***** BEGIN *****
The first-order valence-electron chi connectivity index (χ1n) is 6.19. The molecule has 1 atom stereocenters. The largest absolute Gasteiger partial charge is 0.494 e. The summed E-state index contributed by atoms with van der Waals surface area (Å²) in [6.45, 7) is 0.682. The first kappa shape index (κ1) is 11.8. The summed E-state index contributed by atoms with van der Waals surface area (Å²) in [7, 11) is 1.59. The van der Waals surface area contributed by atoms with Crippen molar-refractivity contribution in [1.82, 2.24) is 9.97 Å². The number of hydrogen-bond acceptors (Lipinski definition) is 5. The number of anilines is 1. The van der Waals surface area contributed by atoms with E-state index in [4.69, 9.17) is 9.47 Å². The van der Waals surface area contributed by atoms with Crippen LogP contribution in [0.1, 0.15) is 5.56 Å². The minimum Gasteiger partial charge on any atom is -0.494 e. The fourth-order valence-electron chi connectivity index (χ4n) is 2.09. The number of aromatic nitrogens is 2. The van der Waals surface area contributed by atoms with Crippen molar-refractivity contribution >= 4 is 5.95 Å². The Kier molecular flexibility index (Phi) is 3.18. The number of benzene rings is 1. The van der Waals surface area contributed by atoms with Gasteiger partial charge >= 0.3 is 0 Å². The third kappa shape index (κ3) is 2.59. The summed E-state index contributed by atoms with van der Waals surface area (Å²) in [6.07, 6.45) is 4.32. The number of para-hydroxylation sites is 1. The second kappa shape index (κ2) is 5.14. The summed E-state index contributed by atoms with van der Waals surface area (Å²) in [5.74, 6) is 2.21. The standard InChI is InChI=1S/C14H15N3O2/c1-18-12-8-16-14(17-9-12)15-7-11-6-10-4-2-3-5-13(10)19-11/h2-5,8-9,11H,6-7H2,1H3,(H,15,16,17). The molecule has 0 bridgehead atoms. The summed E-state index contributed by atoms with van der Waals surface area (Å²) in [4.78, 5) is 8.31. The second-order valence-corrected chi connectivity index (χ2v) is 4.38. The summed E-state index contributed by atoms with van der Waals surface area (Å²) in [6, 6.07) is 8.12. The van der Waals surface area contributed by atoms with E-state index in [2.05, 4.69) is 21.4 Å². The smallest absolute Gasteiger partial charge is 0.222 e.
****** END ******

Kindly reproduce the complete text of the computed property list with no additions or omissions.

The first-order valence-electron chi connectivity index (χ1n) is 6.19. The molecule has 1 atom stereocenters. The largest absolute Gasteiger partial charge is 0.494 e. The summed E-state index contributed by atoms with van der Waals surface area (Å²) in [6.45, 7) is 0.682. The first kappa shape index (κ1) is 11.8. The summed E-state index contributed by atoms with van der Waals surface area (Å²) in [7, 11) is 1.59. The van der Waals surface area contributed by atoms with Crippen molar-refractivity contribution in [1.82, 2.24) is 9.97 Å². The number of hydrogen-bond acceptors (Lipinski definition) is 5. The number of anilines is 1. The van der Waals surface area contributed by atoms with E-state index in [4.69, 9.17) is 9.47 Å². The van der Waals surface area contributed by atoms with Crippen LogP contribution in [0.1, 0.15) is 5.56 Å². The minimum Gasteiger partial charge on any atom is -0.494 e. The fourth-order valence-electron chi connectivity index (χ4n) is 2.09. The number of aromatic nitrogens is 2. The van der Waals surface area contributed by atoms with Crippen molar-refractivity contribution >= 4 is 5.95 Å². The Kier molecular flexibility index (Phi) is 3.18. The number of benzene rings is 1. The van der Waals surface area contributed by atoms with Gasteiger partial charge >= 0.3 is 0 Å². The third kappa shape index (κ3) is 2.59. The summed E-state index contributed by atoms with van der Waals surface area (Å²) in [6.07, 6.45) is 4.32. The number of para-hydroxylation sites is 1. The second kappa shape index (κ2) is 5.14. The summed E-state index contributed by atoms with van der Waals surface area (Å²) in [5.74, 6) is 2.21. The standard InChI is InChI=1S/C14H15N3O2/c1-18-12-8-16-14(17-9-12)15-7-11-6-10-4-2-3-5-13(10)19-11/h2-5,8-9,11H,6-7H2,1H3,(H,15,16,17). The molecule has 0 bridgehead atoms. The summed E-state index contributed by atoms with van der Waals surface area (Å²) in [4.78, 5) is 8.31. The second-order valence-corrected chi connectivity index (χ2v) is 4.38. The summed E-state index contributed by atoms with van der Waals surface area (Å²) in [6, 6.07) is 8.12. The van der Waals surface area contributed by atoms with E-state index in [2.05, 4.69) is 21.4 Å². The smallest absolute Gasteiger partial charge is 0.222 e.